Re: [OT] an Amicus Curae to the Honorable Thomas Penfield Jackson

From: James Sutherland (
Date: Sat May 06 2000 - 01:19:44 EST

On Fri, 5 May 2000, Stephen Frost wrote:
> On Sat, 6 May 2000, James Sutherland wrote:
> > On Fri, 5 May 2000, Richard Stallman wrote:
> >
> > > The concept of inalienable rights, rights that you cannot cede because
> > > everyone should always have them, is a fundamental part of the legal
> > > system of the US and many other countries.
> >
> > Yes. Now find me the section of the US Constitution, or the European
> > Convention on Human Rights, which guarantees you the right to MY source
> > code?
> There's this whole section on this funny thing called 'free
> speech'... If you think of C as another language, then it is speech
> as well. Now, under Article I, Section 8 of the US constitution you
> are granted the right to have a limited-time monopoly on speech.

Erm - that's the opposite. Freedom of speech refers to your right to speak
freely, not your right to monitor MY speech...

> This idea appears to have been Madison's. He and Jefferson
> sent a number of letters to each other regarding the subject. Jefferson
> was initially very much against the idea of any kind of legal monopoly,
> but eventually came around given the requirement that it be for a limited
> time.

Then Disney realised their money-tree mouse was about to come out of
copyright, so they bought a few politicians and adjusted the law to fit
their business model.

After a period of time, yes, most things come out of copyright protection
- a certain number of decades after the author dies, IIRC. (With a few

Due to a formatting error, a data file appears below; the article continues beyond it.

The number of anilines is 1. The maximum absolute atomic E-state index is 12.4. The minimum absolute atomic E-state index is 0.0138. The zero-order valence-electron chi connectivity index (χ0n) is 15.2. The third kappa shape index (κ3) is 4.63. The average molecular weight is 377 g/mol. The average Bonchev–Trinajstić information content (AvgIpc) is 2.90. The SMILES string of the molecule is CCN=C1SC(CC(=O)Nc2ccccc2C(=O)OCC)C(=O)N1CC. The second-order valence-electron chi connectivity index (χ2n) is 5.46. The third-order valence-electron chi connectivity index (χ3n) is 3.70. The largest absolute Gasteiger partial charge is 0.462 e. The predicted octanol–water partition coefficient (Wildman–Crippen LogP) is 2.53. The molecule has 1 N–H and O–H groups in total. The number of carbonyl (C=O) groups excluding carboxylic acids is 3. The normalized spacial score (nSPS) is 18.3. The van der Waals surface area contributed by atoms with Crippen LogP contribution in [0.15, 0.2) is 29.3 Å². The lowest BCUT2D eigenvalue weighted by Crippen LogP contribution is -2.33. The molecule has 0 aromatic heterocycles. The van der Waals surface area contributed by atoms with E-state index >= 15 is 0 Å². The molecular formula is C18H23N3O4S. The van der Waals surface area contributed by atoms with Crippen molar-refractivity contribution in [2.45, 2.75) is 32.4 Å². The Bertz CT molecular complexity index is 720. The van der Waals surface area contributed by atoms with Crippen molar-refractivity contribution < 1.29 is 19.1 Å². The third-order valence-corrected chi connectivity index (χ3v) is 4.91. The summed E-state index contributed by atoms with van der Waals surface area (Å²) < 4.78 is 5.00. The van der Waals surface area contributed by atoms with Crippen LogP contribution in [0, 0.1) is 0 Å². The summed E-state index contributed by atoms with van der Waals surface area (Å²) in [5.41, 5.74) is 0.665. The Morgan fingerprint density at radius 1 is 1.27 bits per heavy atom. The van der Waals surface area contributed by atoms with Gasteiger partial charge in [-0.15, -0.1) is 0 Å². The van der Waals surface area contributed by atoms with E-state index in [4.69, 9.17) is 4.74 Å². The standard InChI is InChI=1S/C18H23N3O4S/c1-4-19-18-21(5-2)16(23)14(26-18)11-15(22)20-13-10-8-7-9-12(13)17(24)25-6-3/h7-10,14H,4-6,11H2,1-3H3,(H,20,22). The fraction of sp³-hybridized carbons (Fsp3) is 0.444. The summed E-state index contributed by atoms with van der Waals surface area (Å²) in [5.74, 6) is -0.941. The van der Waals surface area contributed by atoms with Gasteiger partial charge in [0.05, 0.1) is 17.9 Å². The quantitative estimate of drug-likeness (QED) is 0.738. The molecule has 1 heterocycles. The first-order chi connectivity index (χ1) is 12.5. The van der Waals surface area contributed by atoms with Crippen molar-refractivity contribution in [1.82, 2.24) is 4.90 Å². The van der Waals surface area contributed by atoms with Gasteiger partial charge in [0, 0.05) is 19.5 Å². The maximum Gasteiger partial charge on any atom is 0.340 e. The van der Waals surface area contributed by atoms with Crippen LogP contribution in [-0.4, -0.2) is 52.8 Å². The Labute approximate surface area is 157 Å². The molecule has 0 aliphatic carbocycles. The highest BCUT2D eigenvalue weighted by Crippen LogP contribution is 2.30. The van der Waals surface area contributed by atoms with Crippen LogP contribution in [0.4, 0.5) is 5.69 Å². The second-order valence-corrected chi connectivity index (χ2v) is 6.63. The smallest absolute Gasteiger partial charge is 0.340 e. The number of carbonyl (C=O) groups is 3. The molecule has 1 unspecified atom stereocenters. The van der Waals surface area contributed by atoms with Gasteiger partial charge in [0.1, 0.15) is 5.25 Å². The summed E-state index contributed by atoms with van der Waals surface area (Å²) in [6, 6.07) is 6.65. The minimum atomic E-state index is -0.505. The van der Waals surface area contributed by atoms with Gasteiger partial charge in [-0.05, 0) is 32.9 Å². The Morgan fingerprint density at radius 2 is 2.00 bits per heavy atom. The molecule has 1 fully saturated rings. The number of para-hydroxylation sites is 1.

exceptions; Crown Copyright is unlimited, so the King James Bible is still
under copyright restrictions.)

That, though, is the point at which the IPR ceases to belong to anyone. Up
until that point, the owner is entitled to decide which components are
[not] released, and what terms apply.

> The idea here was to allow an author (or really, a publisher) to
> recoup the costs required to create and publish their work, in order to
> encourage them to create and publish more. The problem currently is that
> copyright law has been warped to be specifically what Jefferson was worried
> about it becoming: a form of legal monopoly on speech.
> The reason is simply this: originally copyright only covered a
> work for somewhere between 14 and 19 years. It now covers a work for the
> life of the author, plus 70 years beyond the end of his life. This means
> that no one else can create a work based on the original work for the
> period of time it is under copyright without specific authority from the
> copyright owner.
> Some examples of this are the poems of Robert Frost, novels
> such as The Great Gatsby, and a very important to one very large company,
> Mickey Mouse.
> Mickey Mouse would have come into the public domain in 2004, but
> the Sonny Bono act of 1998 (IIRC) extended copyright protection,
> retroactively, another 20 years. Disney lobbied great amounts to get this
> bill passed, the reason? Mickey Mouse, according to some reports, brought